I've also had spotty online on PSN, regularly getting booted out of Fireteams and Patrols for no reason at all. As I've mentioned, cutscenes can't be skipped, nor can they be paused... nor can any part of the game be paused. As Destiny is always online, the only way to genuinely, safely pause the game is to be in the Tower--pause any time during a Patrol or Strike, and you're left standing there, free for enemies to attack. I also felt that there was a pretty clear imbalance favoring Hunters for both PvP and PvE, but that should eventually get ironed out through future updates.




Back during Destiny's beta, I (correctly) made the assumption that the full version of the game would basically be the beta, but bigger. Through a combination of publisher hype and player expectations running wild, Destiny has been sold as a larger-than-life, massive improvement on the shooter genre, when really it's just a solidly-made shooter with big maps, light RPG elements, and fun multiplayer on both the cooperative and competitive fronts. I can't stress the importance of that multiplayer enough--if you're playing on your own, you'll get tired of Destiny fast. But if you bring friends along, I think you'll be heading back into the breach again and again for weeks as you add to your stock of war stories. Destiny isn't a game-changer, but I don't think it needed to be in the first place.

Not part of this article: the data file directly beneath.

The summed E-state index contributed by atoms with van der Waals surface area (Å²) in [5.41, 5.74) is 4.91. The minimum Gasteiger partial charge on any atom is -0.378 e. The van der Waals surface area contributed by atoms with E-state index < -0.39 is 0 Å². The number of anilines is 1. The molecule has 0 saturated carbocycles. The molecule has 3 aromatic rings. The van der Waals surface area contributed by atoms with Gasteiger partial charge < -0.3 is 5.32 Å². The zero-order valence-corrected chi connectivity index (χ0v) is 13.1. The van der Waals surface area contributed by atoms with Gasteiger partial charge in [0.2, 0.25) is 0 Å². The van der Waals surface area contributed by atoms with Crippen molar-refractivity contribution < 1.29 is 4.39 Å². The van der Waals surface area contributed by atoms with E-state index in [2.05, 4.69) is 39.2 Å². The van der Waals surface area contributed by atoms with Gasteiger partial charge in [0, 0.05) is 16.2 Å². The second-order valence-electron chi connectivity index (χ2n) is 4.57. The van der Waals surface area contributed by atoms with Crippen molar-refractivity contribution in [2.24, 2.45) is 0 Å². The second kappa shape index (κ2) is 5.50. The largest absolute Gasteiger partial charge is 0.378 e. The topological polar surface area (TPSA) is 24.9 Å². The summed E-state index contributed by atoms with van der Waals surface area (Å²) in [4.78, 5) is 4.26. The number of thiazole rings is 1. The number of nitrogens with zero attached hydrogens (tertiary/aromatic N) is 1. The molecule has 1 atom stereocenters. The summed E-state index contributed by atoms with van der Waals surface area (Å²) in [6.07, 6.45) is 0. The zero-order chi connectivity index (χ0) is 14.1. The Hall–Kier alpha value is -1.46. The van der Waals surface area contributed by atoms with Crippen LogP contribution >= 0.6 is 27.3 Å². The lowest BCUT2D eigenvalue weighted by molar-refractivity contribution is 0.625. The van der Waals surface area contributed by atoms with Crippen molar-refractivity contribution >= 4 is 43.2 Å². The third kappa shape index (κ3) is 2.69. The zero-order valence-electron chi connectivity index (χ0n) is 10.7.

+ Cooperative multiplayer is some of the most fun you'll have playing with friends in a new title...

+ ...while competitive multiplayer gives fairly balanced, exciting matches that reward skill and patience

+ Strikes are the high point of Destiny's story mode, requiring coordination, communication, and flexible tactics

+ Gorgeous aesthetics and Marty O'Donnell soundtrack give life to the game's world

+ Tight combat mixing gunplay, abilities, vehicles, and melee, an evolution of the Halo formula

+/- You need to play with people to enjoy the strengths of this game

+/- Lengthy endgame and multiple classes stretch replay value, but will you even care after your first completion?

+/- Lore isn't really told in-game, but set aside in a mobile app--your mileage may vary on this

- Limited single-player content, and no way to play the game offline

- Constant and unexpectedly long load times

- Unskippable cutscenes, never being able to pause, an unintuitive menu setup and other absolutely brilliant decisions make Destiny feel half-assed, even after how long it's been in development